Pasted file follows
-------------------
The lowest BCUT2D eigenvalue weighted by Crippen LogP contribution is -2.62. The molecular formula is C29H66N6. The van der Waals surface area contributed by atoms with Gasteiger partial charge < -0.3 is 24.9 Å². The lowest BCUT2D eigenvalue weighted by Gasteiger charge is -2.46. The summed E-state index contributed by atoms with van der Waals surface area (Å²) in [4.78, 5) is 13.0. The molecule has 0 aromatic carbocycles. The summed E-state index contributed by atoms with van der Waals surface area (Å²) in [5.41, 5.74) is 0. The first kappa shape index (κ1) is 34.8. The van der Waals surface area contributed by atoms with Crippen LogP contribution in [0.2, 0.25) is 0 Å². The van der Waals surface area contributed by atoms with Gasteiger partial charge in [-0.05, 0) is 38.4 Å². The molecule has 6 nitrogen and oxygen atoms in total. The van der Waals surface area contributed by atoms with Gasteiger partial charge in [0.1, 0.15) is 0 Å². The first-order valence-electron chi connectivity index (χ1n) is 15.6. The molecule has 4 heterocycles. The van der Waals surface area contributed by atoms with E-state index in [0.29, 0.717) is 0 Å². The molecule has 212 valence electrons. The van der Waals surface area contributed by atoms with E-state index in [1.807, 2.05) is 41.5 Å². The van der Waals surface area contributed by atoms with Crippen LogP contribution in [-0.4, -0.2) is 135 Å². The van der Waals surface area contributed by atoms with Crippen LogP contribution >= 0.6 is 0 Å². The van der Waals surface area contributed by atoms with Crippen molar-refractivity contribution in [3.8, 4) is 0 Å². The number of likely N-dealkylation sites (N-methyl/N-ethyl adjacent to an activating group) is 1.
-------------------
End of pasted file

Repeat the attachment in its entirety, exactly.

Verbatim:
The lowest BCUT2D eigenvalue weighted by Crippen LogP contribution is -2.62. The molecular formula is C29H66N6. The van der Waals surface area contributed by atoms with Gasteiger partial charge < -0.3 is 24.9 Å². The lowest BCUT2D eigenvalue weighted by Gasteiger charge is -2.46. The summed E-state index contributed by atoms with van der Waals surface area (Å²) in [4.78, 5) is 13.0. The molecule has 0 aromatic carbocycles. The summed E-state index contributed by atoms with van der Waals surface area (Å²) in [5.41, 5.74) is 0. The first kappa shape index (κ1) is 34.8. The van der Waals surface area contributed by atoms with Crippen LogP contribution in [0.2, 0.25) is 0 Å². The van der Waals surface area contributed by atoms with Gasteiger partial charge in [-0.05, 0) is 38.4 Å². The molecule has 6 nitrogen and oxygen atoms in total. The van der Waals surface area contributed by atoms with Gasteiger partial charge in [0.1, 0.15) is 0 Å². The first-order valence-electron chi connectivity index (χ1n) is 15.6. The molecule has 4 heterocycles. The van der Waals surface area contributed by atoms with E-state index in [0.29, 0.717) is 0 Å². The molecule has 212 valence electrons. The van der Waals surface area contributed by atoms with E-state index in [1.807, 2.05) is 41.5 Å². The van der Waals surface area contributed by atoms with Crippen LogP contribution in [-0.4, -0.2) is 135 Å². The van der Waals surface area contributed by atoms with Crippen LogP contribution >= 0.6 is 0 Å². The van der Waals surface area contributed by atoms with Crippen molar-refractivity contribution in [3.8, 4) is 0 Å². The number of likely N-dealkylation sites (N-methyl/N-ethyl adjacent to an activating group) is 1.